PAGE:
monstre

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See also: monstré

English[edit]

Noun[edit]

monstre (plural monstres)

  1. Obsolete form of monster.

Anagrams[edit]


Catalan[edit]

Etymology[edit]

Borrowed from Latin mōnstrum.

Pronunciation[edit]

Noun[edit]

monstre m (plural monstres)

  1. monster

Derived terms[edit]


French[edit]

Etymology[edit]

From Middle French monstre, from Old French monstre, borrowed from Latin mōnstrum.

Pronunciation[edit]

  • IPA(key): /mɔ̃stʁ/
  • (file)
  • Rhymes: -ɔ̃stʁ

Noun[edit]

monstre m (plural monstres)

  1. monster
    Mon petit frère croit que des monstres habitent sous son lit.
    My little brother believes that monsters live under his bed.
  2. (figuratively) hideous person, fiend

Derived terms[edit]

Related terms[edit]

Descendants[edit]

  • Romanian: monstru

Adjective[edit]

monstre (plural monstres)

  1. (colloquial) enormous

Further reading[edit]

Anagrams[edit]


Italian[edit]

Adjective[edit]

monstre (invariable)

  1. extraordinary, exceptional
  2. monstrous (very large)

Middle English[edit]

Alternative forms[edit]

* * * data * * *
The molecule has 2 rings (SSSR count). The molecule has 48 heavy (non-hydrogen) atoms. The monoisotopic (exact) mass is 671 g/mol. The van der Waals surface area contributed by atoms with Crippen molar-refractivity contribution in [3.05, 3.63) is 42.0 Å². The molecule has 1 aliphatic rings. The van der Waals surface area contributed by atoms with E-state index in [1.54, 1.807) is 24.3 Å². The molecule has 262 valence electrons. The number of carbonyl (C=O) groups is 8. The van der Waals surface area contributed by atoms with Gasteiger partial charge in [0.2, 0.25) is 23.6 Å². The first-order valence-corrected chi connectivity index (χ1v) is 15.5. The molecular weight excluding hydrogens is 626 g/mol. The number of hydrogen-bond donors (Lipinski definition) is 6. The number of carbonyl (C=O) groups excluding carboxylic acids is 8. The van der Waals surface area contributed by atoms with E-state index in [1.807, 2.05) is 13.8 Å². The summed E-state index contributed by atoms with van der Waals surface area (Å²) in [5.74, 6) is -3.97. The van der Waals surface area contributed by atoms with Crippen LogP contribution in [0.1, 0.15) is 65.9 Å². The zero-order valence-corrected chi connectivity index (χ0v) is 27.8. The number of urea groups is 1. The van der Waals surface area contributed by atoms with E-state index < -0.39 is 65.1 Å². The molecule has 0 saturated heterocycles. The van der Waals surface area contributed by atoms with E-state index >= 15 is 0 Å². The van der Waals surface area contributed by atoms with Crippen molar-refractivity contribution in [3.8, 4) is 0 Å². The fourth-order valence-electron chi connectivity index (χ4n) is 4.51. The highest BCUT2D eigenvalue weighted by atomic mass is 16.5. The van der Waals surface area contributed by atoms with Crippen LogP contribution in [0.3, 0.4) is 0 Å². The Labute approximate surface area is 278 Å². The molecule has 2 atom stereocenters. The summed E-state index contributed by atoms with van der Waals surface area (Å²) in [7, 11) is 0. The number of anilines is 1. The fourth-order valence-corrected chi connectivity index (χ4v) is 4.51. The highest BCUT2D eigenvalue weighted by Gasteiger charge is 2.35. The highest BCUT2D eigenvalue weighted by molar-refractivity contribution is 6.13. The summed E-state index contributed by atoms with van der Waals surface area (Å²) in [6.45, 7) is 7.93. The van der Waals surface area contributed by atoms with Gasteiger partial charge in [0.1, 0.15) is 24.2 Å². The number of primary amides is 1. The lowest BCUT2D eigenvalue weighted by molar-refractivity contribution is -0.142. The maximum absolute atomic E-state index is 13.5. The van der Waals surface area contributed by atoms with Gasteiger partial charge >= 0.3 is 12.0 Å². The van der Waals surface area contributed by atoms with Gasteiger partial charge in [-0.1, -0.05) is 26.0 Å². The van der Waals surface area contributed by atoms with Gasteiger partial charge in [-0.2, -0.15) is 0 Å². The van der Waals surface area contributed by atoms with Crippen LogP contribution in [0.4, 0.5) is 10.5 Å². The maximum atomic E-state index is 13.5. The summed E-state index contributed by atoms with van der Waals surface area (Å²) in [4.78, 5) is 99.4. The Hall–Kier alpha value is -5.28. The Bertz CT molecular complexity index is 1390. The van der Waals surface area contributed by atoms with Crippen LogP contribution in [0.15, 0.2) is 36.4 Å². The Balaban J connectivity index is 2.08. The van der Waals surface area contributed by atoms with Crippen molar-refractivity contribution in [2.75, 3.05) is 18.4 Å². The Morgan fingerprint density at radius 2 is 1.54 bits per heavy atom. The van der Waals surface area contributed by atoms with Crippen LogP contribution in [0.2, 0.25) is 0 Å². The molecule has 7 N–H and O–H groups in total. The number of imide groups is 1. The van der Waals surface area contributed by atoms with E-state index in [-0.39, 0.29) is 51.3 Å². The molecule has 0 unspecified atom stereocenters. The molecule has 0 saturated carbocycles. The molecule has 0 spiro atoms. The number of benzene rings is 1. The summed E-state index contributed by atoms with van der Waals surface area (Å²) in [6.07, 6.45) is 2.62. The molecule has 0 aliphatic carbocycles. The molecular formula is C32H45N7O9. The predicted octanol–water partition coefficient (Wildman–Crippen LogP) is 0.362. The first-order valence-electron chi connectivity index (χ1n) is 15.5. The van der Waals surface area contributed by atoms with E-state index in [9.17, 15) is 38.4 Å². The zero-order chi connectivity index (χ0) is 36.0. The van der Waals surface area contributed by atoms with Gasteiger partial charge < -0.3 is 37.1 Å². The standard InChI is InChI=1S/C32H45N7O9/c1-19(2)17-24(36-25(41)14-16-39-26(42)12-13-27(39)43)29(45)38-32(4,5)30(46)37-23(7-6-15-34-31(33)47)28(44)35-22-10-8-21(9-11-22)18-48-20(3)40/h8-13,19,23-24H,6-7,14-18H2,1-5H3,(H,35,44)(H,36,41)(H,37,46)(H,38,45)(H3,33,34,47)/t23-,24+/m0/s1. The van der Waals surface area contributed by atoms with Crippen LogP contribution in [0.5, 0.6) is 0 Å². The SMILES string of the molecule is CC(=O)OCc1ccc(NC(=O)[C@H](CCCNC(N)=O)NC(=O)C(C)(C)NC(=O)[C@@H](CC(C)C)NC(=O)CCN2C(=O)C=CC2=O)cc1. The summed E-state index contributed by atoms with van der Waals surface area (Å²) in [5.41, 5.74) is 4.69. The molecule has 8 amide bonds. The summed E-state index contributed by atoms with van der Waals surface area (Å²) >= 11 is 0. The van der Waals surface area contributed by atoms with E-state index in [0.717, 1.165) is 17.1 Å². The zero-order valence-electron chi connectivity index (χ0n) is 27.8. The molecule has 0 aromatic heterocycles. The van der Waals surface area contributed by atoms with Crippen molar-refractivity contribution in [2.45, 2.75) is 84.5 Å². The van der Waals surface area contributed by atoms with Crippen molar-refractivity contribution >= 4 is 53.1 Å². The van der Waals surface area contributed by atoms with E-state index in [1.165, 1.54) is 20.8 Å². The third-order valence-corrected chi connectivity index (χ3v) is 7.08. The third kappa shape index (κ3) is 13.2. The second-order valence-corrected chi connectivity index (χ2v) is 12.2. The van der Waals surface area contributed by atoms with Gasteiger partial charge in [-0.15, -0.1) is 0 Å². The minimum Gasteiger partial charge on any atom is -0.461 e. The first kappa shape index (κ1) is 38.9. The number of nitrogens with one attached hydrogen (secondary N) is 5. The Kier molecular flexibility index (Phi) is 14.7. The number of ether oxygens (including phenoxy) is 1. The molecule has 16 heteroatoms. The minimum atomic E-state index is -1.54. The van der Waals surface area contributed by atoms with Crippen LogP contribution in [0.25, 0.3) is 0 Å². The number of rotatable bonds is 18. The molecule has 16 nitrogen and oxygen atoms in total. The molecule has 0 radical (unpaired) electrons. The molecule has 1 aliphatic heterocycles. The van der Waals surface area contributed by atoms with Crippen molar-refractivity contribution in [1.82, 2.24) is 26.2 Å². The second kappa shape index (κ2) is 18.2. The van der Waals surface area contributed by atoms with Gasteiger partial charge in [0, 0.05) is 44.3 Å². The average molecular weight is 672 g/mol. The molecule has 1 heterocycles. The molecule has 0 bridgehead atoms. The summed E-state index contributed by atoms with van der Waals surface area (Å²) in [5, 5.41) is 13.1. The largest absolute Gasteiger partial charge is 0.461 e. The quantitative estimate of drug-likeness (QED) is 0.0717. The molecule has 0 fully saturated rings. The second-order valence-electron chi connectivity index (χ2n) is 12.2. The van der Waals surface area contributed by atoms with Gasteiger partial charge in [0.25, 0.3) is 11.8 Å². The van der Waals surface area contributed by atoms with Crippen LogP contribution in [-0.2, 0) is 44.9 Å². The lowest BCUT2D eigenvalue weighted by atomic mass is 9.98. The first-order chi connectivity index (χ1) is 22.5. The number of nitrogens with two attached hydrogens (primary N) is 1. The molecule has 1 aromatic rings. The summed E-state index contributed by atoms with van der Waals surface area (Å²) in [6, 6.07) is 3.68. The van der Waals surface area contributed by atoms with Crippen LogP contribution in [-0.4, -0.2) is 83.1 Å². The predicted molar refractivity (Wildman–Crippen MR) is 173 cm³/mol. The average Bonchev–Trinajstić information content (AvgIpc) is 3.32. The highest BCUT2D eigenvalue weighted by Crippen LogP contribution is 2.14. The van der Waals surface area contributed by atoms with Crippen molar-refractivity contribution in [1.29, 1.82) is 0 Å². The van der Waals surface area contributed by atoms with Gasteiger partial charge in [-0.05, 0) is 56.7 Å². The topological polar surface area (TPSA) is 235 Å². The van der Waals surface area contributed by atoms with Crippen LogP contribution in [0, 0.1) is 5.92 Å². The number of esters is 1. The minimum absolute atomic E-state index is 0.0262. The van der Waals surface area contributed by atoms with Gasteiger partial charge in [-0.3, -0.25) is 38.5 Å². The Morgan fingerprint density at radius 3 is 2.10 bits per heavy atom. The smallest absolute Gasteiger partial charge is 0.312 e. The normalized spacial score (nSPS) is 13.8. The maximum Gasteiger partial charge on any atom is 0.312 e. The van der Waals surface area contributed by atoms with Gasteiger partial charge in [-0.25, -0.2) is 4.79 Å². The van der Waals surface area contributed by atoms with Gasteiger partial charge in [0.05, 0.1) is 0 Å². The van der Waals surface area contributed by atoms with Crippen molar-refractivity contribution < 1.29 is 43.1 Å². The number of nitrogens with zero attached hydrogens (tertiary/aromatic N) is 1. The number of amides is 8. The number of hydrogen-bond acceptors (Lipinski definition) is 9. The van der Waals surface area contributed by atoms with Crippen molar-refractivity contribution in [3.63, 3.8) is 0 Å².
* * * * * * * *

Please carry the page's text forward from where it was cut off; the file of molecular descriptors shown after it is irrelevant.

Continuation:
Etymology[edit]

Borrowed from Old French monstre, borrowed itself from Latin monstrum.

Pronunciation[edit]

  • IPA(key): /ˈmɔnstər/, /ˈmɔnstrə/

Noun[edit]

monstre (plural monstres)

  1. A monster or beast; a horrific or frightening creature.
  2. A marvelous or portentous occasion; a strange happening.
  3. (rare) Fate, luck; fortuitousness (as an allegorical figure)

Related terms[edit]

Descendants[edit]

References[edit]


Middle French[edit]

Etymology[edit]

From Old French monstre.

Noun[edit]

monstre m (plural monstres)

  1. monster
    • 1542, Clement Marot, Oeuvres augmentees d'ung grand nombre de ses compositions nouvelles, link
      Vien à l'umbrage en ce boys de grand' monstre
      Came into the shadow in these woods of a great monster

Descendants[edit]


Norman[edit]

Etymology[edit]

From Old French monstre, borrowed from Latin mōnstrum.

Noun[edit]

monstre m (plural monstres)

  1. (Jersey) monster

Synonyms[edit]


Old French[edit]

Alternative forms[edit]

Etymology[edit]

Borrowed from Latin mōnstrum.

Noun[edit]

monstre m (oblique plural monstres, nominative singular monstres, nominative plural monstre)

  1. monster

Descendants[edit]